IMPORTANT:

This type of deck will NOT fit without modification to the center console vant ducts.

Perform the steps below at your own risk. Times have changed and where our cassette decks were it back then, I myself have yet to play one in my ride for quite some time now. Since my other two daily driver vehicles have CD players, I now buy, cut, compose my own CD’s. Especially with today’s CD recorders reaching writing speeds of 24X, you can cut a CD in less than 10 minutes! Not even high-speed dubbing of cassettes could match that! HAHA!

What I was really looking for was an original CD deck that was available in 1989 to 1992. Kind of that vintage look that would match the era of my ride. Well, from what I read, although that would be nice, I found that they have problems playing recorded CDs. Me, liking to compose my own music from my collection, that wouldn’t do.

I finally set out to get a newer Delco CD player from the 1997 (or around about) to present era, Chevrolet. As Pontiac CD players use those gray buttons as they always do, wouldn’t quite match the interior if the IROC. I finally landed on a 1998 Delco CD player from a pickup truck on eBay for $102! I guess mainly it was because it was noted that it could be locked so people may have not been willing to buy something they couldn’t use without putting effort into getting it working again. Well, it was locked, but since I’ve used our local Pontiac dealership over and over and over again due to our other two cars (which are Pontiacs), my sales advisor took care of it no problem since I had a signed bill of sale and VIN number from the seller.

GM decided to change the connector in 89 in our cars from the old 12-pin type to a newer 21-pin type. There are adapters readily available to do this swap. (Affordable PN# WH-36). We used River Oaks Car Stereo in Houston, TX. Their site is located at http://www.installer.com.

Here is what my new radio looks like. Same size, but it looks like we may have some “rigging” to do to make it fit right in the Camaro since it’s designed to go in via slide rails. There is another deck that looks just this one, but has the brackets on the sides (see below). This would probably be most ideal as it looks as if you can get at least one screw in each side, which should be enough to hold it in place. We’ll show you how to get the slide type of deck in our cars with a little work.

 

In the dash where the radio sits. Typical Camaro setup. I hear Firebirds are a bit different. Keep in mind the vent ducts on both sides. These are in the way of the extrusion on the rear of the new deck.

Rear view of the 1998 CD deck. If you look closely and compare where everything would sit, there should be no reason this thing won’t go based on the metal bracket. We will have to trim out some room for the extrusion though.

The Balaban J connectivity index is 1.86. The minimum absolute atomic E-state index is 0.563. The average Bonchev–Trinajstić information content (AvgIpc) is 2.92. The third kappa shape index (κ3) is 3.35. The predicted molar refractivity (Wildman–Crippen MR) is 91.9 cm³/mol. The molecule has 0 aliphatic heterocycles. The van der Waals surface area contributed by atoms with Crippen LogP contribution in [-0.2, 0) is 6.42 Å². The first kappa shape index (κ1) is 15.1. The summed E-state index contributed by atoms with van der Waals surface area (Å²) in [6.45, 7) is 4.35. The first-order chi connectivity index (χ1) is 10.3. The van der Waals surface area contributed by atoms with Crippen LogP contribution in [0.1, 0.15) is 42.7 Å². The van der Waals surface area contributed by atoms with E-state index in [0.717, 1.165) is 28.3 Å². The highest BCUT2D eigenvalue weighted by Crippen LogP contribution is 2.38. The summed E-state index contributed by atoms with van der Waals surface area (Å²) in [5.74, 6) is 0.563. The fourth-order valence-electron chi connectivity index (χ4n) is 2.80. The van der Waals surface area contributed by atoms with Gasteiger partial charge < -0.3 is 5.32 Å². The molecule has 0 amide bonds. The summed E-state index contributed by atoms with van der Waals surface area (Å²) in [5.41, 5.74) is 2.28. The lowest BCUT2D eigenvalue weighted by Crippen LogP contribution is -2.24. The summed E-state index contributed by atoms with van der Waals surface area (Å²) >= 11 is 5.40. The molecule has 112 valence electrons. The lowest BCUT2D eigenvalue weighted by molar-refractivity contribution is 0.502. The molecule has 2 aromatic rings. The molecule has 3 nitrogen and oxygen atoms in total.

Because we’re installing this deck into an 88 IROC, we have to adapt from the old pinout harness, to the new. This part right here will get the job done (see below).

Part # WH-36 from River

 

You will also need an antenna adapter Part # MET-40-GM20. This is because the antenna diameter of pre 1989 vehciles is larger than 1989 to present. This adapter will remedy this little issue too. You can check out my other project, Installing a Newer Stock Delco Radio for other information regarding swapping in a 1989 and newer deck into a pre 1989 vehicle. If you have an 89 or newer, you should be good to go as far as the connections are concerned with wiring and the antenna connection.

We need to remove the bottom plate so we can remove the slide rails as well as insert the peg into the rear of the unit.

Using the holding bracket and peg from the old radio, simply push the threads of the bracket through the hole and screw the peg on, holding the bracket in place to keep it from turning as you tighten down on the peg. Make sure you install the peg in the BOTTOM most hole.

Compare the old deck and the new, you can see that the peg is pretty much in the same spot.

Because the rails are “latched” in, you’ll need to bend them out a little bit so when you tap down on them, they won’t catch.

Using a hammer, bang off the rails. You may have to apply to pretty good force to do this. Ensure the rails are just off of the edge of the bench.

The tabs that held the slide rails in place will have to be removed. Using pliers, grab a hold of each tab and wiggle it back and forth until it comes off. If you’re worried about using this deck in a slide rail type install, you should be able to place the rails in place, slide the deck in and still be able to hold in place from the enclosure.

Measure where the old hole is on the old deck. We’ll need this measurement to drill a small hole on each side of the new deck.

X marks the spot. Placed a mark on the new deck right where the hole should be compared to the old deck. Don’t worry. We’re going to drill the hole right where the seam is on the new deck so we won’t risk any damage to the circuitry in the new deck.

I placed a piece of electrical tape on the bit to keep from going too deep. The bit I used was 3/32″ (to use the short hex screws I took off of the old radio). You will not need to go very deep. Looks slightly less than 1/4″ there.

Drill the holes going at a medium to slow speed. Too much speed will harden the metal and we don’t want that. It’s kind of tricky drilling right there at the seam as the bit wants to travel off. Just take your time, steady your hand and get that hole as close to your mark as possible. I did it!

I used the old brackets from the old radio. I had the lift up the bottom plate of the new radio, slip in the bracket piece, then screw it down. Should be good go now. Don’t tighten too tight as to strip the screw. Just a good snug will be more than enough to hold the deck in place. You’re just keeping the deck from moving up and down pretty much. The deck is now ready for install.